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These high-tech tuk-tuks are going places Uber won’t touch

tuktuk

What you are looking at are probably some of the most high-tech tuk-tuks in the world. Don’t be deceived by the mundane appearance of these auto-rickshaws – they’re carrying technology that put even modern taxis to shame, like GPS tracking and GPS based distance and fare calculation, integrated Google Maps navigation, HD-quality entertainment for passengers, and location-based advertising.

While tuk-tuks – the commonly-used term for auto-rickshaws or mototaxis in Southeast Asia – are an exotic form of transportation in developing countries to tourists, they’re sometimes guilty of taking advantage of foreigners by pestering them, dropping them at touristy stores (from which the driver gets kick-backs), and inflating prices beyond local rates.

Unfortunately, tuk-tuks don’t always have a great reputation among locals, who detest haggling over prices and the smog from vehicles during a traffic jam, a prevalent problem in cities like Bangkok and Jakarta.

While Terra Tech, the Singapore-based startup behind the high-tech retrofitting, won’t make tuk-tuks into three-wheeled limousines overnight, it does address some of the pain points by standardizing fares and improving the way these fleets are operated.

The company, of course, isn’t just into modernizing auto-rickshaws. Besides the 50 tuk-tuks it has upgraded in Ahmedabad in North India, it has also deployed its suite of technologies in 85 taxis in Chennai to the South. Plans are in place to roll out this service in twenty private buses in Singapore, while pilots have already been completed in Manila (Philippines), Colombo (Sri Lanka), Batam (Indonesia), and Preston (United Kingdom).

Upgrading street transportation

Ultimately, Terra Tech’s goal is to serve as a technological backbone for all manner of private hire vehicles in Asia, and ultimately improve experiences for consumers.

“We work with one or two incumbent taxi operators in each city to make them take a giant leap in terms of using technology for running their operations,” says founder Varadharajan Kumaravelu.

Surprisingly, the company doesn’t include a lot of sophisticated hardware. All features – from the fare calculation to vehicle tracking and booking management – are available through an Android app that can be activated from a tablet or smartphone. An ad network sits on top of the service, waiting to be monetized if it reaches scale. Private transportation companies can only use Terra Tech’s platform by paying a monthly fee and an upfront cost starting from $500.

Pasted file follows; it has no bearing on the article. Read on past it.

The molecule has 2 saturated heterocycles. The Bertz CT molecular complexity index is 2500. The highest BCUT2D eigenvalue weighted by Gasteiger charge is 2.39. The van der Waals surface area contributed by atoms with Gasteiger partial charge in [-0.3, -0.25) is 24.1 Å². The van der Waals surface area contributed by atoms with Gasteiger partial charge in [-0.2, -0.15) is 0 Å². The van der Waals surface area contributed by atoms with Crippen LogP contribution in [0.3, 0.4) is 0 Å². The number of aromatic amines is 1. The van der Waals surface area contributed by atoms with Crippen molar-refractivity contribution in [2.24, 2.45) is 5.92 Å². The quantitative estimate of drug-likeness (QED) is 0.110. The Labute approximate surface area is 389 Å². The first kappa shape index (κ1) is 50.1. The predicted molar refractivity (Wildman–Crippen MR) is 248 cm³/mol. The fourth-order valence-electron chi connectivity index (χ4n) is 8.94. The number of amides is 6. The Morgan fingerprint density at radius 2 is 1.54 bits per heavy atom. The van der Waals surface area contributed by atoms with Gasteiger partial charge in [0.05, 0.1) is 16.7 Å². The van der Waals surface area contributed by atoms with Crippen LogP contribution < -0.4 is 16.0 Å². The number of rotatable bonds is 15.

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Terra Tech’s fare meter.

Kumaravelu, a Chennai-born ‘accidental entrepreneur’, founded the company in February 2012, and has since secured $100,000 in angel money and raised a round from Expara IDM Ventures and Singapore’s National Research Foundation along with support from the Interactive Digital Media Programme of the Media Development Authority (MDA). The team of five, all engineers, are part of a deep field of startups that are attempting to make private hire transport in Asia more user-friendly and efficient.

It’s an area of innovation that Asia can truly claim as its own, where the Silicon Valley rules don’t apply. While private-driver-for-hire service Uber has expanded aggressively into Asia, it has mostly stuck by a familiar playbook: target well-to-do commuters in the region’s most urbanized cities like Singapore, Seoul, and Tokyo. Its business model is costly to implement as it requires the startup to pay chauffeurs a fixed rate, while hoping that demand would grow enough to recoup the upfront costs.

You can’t touch this

Uber, backed by Google, is typical of startups engulfed by a Silicon Valley mental bubble – they focus on first-world problems while leaving the 90 percent untouched.

Asian startups, therefore, have an opening where they can claw their way to the top: the technology gap in private hire transportation. It’s where players big and small dot the landscape and where the battle is won piece by piece and relationship by relationship. It’s confusing, noisy, and messy – perfect for Asian startups.

Just look at India’s RedBus as an example. The online bus ticketing startup was purportedly sold for over $130 million after generating an annual revenue of $10 million. The strength of the company has inspired several similar ventures in Singapore and Vietnam.

What makes these startups compelling is that they’re taking transport companies from pen-and-paper straight to the mobile age. They’re B2B businesses offering full-stack solutions to customers and promising to make the transition to digital as painless as possible. They have recurring revenue and high barrier to entry, making them attractive opportunities for Asian investors.

While the likes of Terra Tech are not as sexy as Uber with its sleek app and cool features, they’re reaching an under-served segment with huge market potential, fueled by urbanization and the accompanying trends of urban-rural commuting, budget tourism, and intra-city travel.

In cash societies, transactional services that demand payment from consumers, like in the case of Uber, are very tough to implement. What will float instead is a means of collecting money as simply as possible. And what easier method is there other than getting cash from companies?

(Editing by Steven Millward)



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